In short order, Bain did to GS Technologies what it has done to any number of other companies that it purchased with other people's money -- among them American Pad & Paper and Dade International, which both went bankrupt. In August 1994, 10 months after the sale was completed, GS Technologies issued $125 million of 12 percent senior notes. Some $55 million of the proceeds went to repay existing debt, while $65 million went out as a dividend to shareholders. Of the $65 million, Bain took $36.1 million, more than four times its original investment.
In October 1995, Bain arranged for the company to merge with Georgetown Steel, a steel-rod manufacturer in South Carolina. As part of the acquisition, the merged company issued another $125 million in senior notes and refinanced the existing credit facility. The partners invested $30 million more of equity in the merged company, with $16.5 million of that coming from the dividend Bain had taken earlier.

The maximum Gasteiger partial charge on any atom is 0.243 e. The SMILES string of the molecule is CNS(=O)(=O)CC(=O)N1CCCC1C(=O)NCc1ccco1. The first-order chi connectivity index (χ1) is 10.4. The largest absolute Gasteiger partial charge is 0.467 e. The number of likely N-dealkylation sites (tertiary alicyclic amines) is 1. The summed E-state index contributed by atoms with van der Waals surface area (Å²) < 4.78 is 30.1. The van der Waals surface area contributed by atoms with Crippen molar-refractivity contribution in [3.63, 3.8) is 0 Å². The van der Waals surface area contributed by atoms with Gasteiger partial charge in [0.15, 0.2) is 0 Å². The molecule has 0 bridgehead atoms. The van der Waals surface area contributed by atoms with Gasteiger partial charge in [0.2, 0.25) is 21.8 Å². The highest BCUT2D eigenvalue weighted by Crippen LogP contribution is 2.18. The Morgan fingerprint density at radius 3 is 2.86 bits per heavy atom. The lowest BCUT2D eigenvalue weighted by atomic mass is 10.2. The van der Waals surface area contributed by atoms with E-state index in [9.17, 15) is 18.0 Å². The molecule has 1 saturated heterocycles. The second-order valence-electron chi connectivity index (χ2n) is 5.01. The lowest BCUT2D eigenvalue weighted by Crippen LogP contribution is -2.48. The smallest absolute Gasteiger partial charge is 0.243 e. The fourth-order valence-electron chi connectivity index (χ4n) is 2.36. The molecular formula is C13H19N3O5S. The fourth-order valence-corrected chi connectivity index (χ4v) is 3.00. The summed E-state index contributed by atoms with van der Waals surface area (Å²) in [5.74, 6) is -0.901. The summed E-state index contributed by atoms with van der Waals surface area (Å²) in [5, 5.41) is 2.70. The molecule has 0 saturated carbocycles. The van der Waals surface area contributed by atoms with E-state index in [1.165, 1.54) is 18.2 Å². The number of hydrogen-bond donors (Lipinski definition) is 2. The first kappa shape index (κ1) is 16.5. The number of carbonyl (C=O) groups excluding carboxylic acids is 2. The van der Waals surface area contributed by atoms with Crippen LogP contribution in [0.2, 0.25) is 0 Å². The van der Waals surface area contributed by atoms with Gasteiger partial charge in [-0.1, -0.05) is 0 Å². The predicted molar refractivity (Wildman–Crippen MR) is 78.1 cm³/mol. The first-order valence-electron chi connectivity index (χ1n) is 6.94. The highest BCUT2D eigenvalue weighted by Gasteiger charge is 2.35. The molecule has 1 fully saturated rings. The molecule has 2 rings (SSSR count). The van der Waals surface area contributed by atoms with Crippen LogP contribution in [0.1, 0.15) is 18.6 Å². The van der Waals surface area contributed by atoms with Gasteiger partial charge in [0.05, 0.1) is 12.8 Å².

The merged company, renamed GS Industries Inc., was to have annual revenue of $941 million, net income of $13 million and 3,800 employees. It also had about $370 million in long-term debt -- eight times its earnings before interest, taxes, depreciation and amortization -- and about $180 million of additional long-term liabilities such as future health-care and pension payments.
In the end, GSI didn't work out as planned. For many reasons -- tough competition from abroad, a high-cost structure, too much debt related to the acquisitions, and the cost of the dividends paid to Bain and GE Capital -- the company filed for bankruptcy on Feb. 7, 2001. It closed the Kansas City plant and fired 750 workers. Many of the employees' benefits were eliminated, including long-term health-care coverage, life insurance and parts of pensions.
Asked what happened at GSI, a Bain spokesman told Reuters in January 2012, "Over $100 million and many thousands of hours were invested in GSI to upgrade its facilities and make the company more competitive during a seven-year period when the industry came under enormous pressure and 44 U.S. steel companies went into bankruptcy."